In either authentication process, if the VLR 111 in the zone where the MS 401 or 403 is presently located does not have SAI stored for the MS 401 or 403, the VLR 111 obtains the SAI from the HLR for the MS 401 or 403. When the HLR 109 for the MS 401 or 403 is in the same zone, the SAI is simply passed within the ZC 107 to the VLR 111. When the HLR 109 for the MS 401 or 403 is in a different zone, the zone for the home HLR is determined from a home zone mapping table that maps ITSI to its Home Zone, and the SAI is forwarded to the ZC 107 to the VLR 111. In the preferred embodiment, when the key material is forwarded from the HLR for the MS 401 or 403 to the VLR 111, at least some of the SAI, in particular KS and KS′, are encrypted with the interkey. When DCK is transferred within a zone, DCK is encrypted with KEKZ. Similarly, if the zone where authentication takes place is not the home zone for the MS 401 or 403, updated SAI and DCK information will be inter key encrypted, at least in part, and forwarded to the appropriate VLR. As keys are passed between devices that require a different encryption key, one device receives a message, decrypts it with one key, and re-encrypts the result with another key for the next device.
Mutual authentication, when the MS and infrastructure mutually authenticate each other, is described with respect to
A diagram showing a key pull within a communication system is shown in
MS 1 401 has roamed from site 1 to site 2 in zone 1. The pull procedure is initiated by the BS 117 when it recognizes that it does not have the DCK for the MS 401 that has sent an encrypted message, for example, a DCK-encrypted location update message. The BS 117 may optionally forward an acknowledgment of receipt of the encrypted message to the mobile station 401. The identity, ITSI1, of the MS 401 is encrypted with CCK, so the BS 117 is able to determine which MS has sent the message, even though it does not have DCK1 for the MS 401. The BS 117 requests the DCK1 from the ZC 107. The ZC 107 determines if it needs to request DCK1 from a different zone. In this case, because MS1 401 is roaming within the same zone, DCK1 is found in the VLR 111, and the ZC 107 sends DCK1 to the BS 117 encrypted with the intrakey KEKZ1. The BS 117 uses DCK1 to decrypt the location update message for MS1 401, and any subsequent message(s) from the MS 401, and forwards the location update to the ZC 107. In the preferred embodiment, the VLR 111 for the MS 401 is not updated with the MS location until the MS implicitly authenticates or performs a full authentication. Receipt of a properly decrypted location update message is considered an implicit authentication, at which time the VLR 111 would be updated.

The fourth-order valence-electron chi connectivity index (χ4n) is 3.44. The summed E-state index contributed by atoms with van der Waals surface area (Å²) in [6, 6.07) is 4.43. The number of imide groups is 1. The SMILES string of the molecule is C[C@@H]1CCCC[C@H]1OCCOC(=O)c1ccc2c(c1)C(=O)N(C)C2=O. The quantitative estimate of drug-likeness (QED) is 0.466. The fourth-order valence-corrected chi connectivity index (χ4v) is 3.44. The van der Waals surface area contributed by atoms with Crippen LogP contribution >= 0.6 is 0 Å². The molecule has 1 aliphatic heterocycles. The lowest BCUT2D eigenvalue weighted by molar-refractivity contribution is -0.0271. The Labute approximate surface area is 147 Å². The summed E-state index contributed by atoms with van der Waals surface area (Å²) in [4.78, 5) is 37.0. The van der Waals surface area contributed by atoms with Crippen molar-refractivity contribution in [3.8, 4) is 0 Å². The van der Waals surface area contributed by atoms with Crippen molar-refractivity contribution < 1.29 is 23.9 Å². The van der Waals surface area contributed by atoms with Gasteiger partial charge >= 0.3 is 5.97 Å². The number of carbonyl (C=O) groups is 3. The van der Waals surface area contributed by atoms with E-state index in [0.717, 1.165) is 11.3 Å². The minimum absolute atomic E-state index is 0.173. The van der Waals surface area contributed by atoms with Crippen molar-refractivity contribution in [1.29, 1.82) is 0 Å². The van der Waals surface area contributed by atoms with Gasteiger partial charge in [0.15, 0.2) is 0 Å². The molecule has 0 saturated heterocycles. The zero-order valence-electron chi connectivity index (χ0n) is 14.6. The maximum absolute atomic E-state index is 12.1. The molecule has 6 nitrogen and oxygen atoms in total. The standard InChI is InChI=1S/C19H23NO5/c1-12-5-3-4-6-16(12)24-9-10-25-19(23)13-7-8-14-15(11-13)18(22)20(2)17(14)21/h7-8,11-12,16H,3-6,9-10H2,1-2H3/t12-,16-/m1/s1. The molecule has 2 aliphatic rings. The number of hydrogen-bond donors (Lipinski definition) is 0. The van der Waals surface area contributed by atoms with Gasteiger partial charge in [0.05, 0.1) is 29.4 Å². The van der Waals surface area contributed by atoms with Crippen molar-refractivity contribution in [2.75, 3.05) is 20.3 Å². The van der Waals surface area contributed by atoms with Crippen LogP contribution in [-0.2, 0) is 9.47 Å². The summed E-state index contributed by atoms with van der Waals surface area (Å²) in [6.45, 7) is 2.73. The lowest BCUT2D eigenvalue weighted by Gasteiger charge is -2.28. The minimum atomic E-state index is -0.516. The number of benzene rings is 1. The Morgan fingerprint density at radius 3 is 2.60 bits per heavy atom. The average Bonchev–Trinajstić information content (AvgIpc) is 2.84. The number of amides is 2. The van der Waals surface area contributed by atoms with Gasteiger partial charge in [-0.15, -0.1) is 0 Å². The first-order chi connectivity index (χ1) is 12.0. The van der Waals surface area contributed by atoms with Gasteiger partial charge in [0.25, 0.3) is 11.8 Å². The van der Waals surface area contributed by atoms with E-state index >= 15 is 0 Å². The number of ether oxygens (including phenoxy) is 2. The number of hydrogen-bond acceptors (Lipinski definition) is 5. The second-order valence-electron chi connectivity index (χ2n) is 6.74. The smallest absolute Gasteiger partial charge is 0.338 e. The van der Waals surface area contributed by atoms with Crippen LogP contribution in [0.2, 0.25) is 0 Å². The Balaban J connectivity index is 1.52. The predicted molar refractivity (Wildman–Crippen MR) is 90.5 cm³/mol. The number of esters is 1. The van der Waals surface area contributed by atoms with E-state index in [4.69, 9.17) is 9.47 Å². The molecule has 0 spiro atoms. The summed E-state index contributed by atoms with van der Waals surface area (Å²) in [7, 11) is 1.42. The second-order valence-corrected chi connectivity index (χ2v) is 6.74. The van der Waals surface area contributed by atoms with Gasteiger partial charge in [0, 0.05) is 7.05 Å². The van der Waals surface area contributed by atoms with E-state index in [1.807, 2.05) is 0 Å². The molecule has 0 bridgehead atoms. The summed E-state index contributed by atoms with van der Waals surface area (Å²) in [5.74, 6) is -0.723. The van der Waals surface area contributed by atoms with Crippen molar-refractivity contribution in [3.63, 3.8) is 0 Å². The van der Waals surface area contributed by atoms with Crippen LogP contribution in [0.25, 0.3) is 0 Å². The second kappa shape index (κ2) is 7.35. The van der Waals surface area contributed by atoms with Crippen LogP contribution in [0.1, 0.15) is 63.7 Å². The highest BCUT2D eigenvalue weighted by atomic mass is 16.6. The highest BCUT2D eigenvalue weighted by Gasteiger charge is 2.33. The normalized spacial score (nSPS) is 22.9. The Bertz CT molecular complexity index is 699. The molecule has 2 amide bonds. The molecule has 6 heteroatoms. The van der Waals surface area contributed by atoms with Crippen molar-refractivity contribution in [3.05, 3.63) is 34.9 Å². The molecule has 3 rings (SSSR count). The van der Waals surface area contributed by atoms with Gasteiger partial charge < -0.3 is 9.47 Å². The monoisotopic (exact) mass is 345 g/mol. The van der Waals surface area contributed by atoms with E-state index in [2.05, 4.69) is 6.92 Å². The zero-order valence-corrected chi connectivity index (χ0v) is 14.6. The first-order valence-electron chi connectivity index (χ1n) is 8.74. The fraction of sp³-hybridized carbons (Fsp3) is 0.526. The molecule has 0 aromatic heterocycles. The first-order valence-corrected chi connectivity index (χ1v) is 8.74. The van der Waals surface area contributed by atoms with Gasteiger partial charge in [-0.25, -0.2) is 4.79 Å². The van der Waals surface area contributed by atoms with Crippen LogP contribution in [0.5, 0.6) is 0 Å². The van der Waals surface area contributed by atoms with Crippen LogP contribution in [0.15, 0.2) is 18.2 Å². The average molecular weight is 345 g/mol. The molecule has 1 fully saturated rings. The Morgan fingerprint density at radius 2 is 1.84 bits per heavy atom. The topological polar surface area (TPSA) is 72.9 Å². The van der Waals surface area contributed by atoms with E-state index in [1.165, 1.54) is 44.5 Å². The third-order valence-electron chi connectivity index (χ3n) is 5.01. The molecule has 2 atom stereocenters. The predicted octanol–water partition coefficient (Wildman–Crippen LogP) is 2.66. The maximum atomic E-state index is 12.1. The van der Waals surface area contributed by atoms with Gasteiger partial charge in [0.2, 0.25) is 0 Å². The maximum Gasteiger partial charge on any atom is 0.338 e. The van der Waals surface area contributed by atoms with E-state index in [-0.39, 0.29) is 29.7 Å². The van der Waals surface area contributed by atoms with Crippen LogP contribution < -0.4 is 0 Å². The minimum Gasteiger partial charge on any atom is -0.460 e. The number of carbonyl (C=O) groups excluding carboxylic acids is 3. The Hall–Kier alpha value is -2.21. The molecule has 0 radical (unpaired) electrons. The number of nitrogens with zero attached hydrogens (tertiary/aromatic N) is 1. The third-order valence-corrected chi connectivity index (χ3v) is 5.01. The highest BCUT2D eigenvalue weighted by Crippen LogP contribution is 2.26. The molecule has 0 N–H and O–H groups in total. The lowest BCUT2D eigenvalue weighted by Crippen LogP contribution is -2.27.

MS2 403 has roamed from zone 2 to zone 1. The pull procedure is initiated by the BS 115 when it recognizes that it does not have the DCK for the MS 403 that has sent an encrypted message, for example, a DCK-encrypted location update message. The BS 115 may optionally forward an acknowledgment of receipt of the encrypted message to the mobile station 403. The identity, ITSI2, of the MS 403 is encrypted with CCK, so the BS 115 is able to determine which MS has sent the message, even though it does not have DCK2 for the MS 403. The BS 115 requests the DCK2 from the ZC 107. The ZC 107 determines if it needs to request DCK2 from a different zone, which is required in this case, because MS2 403 is roaming from a different zone, zone 2, and the HLR 123 for the MS 403 is in zone 2. The ZC 107 determines which zone has the needed key material and sends a request to that target zone for the key material. In the example, DCK2 is found in the HLR 123 for zone 2, which is the target zone, and DCK2 is sent to the ZC 107 from that zone's HLR 123 after being encrypted with interkey, KEKM. The ZC 107 sends DCK2 to the BS 115 encrypted with the intrakey KEKZ1. The BS 115 uses DCK2 to decrypt the location update message for MS2 403, and any subsequent message(s) from the MS 403, and forwards the location update to the ZC 107. RS, KS, KS′ are requested at a later time from the HLR 123 so that a full authentication may be performed as necessary. In the preferred embodiment, the VLR 111 for the MS 403 is not updated with the MS location until the MS implicitly authenticates or performs a full authentication. Receipt of a properly decrypted location update message is considered an implicit authentication, at which time the VLR 111 would be updated.
In the situation where it may be desired to pull a GCK/MGCK, the process is the same as described above with respect to the DCK, except that the VLR 111 obtains the GCK, combines it with a CCK, as described below in
A diagram illustrating a key push within a communication system is shown in
MS1 401 begins the process of roaming from BS1 115, having Location Area Identification 1 (LAID1), at site 1 to BS2 117, having Location Area Identification 2 (LAID2) at site 2 at zone 1. The MS 401 sends to BS1 115 a message indicating that MS1 will roam to site 2. In the preferred embodiment, this message is an OTAR Prepare message. The BS 115 relays this message to the ZC 107. The ZC 107 determines if the DCK needs to be transferred to another zone or not by determining whether or not the site to which the MS 401 is roaming is in its zone or not. In this example, site 2 is also serviced by the ZC 107, thus there is no need to transfer the DCK to another zone. Because the DCK is transferred within the zone, the ZC 107 responds to the BS 115 with a use short delay message. In this case, the BS 115 holds off the MS 401 from switching to site 2 by a delay equivalent to the short delay, which delay approximates the time it will take to forward DCK to the next site from the VLR 111 in the same zone. In the preferred embodiment, the short delay is less than 50 ms. The MS 401 waits for an ok from the BS 115 before operating at the new site, e.g., roaming, switching sites, or communicating, and the BS 115 sends the ok after the short delay period expires. During the delay period, the VLR 111 at ZC1 107 encrypts DCK1 with the intrakey and forwards it to BS2 117 at site 2, where the MS 401 and BS2 117 will be able to exchange encrypted messages using DCK1. In the preferred embodiment, the VLR 111 for the MS 401 is not updated with the MS location until the MS 401 implicitly authenticates or performs a full authentication.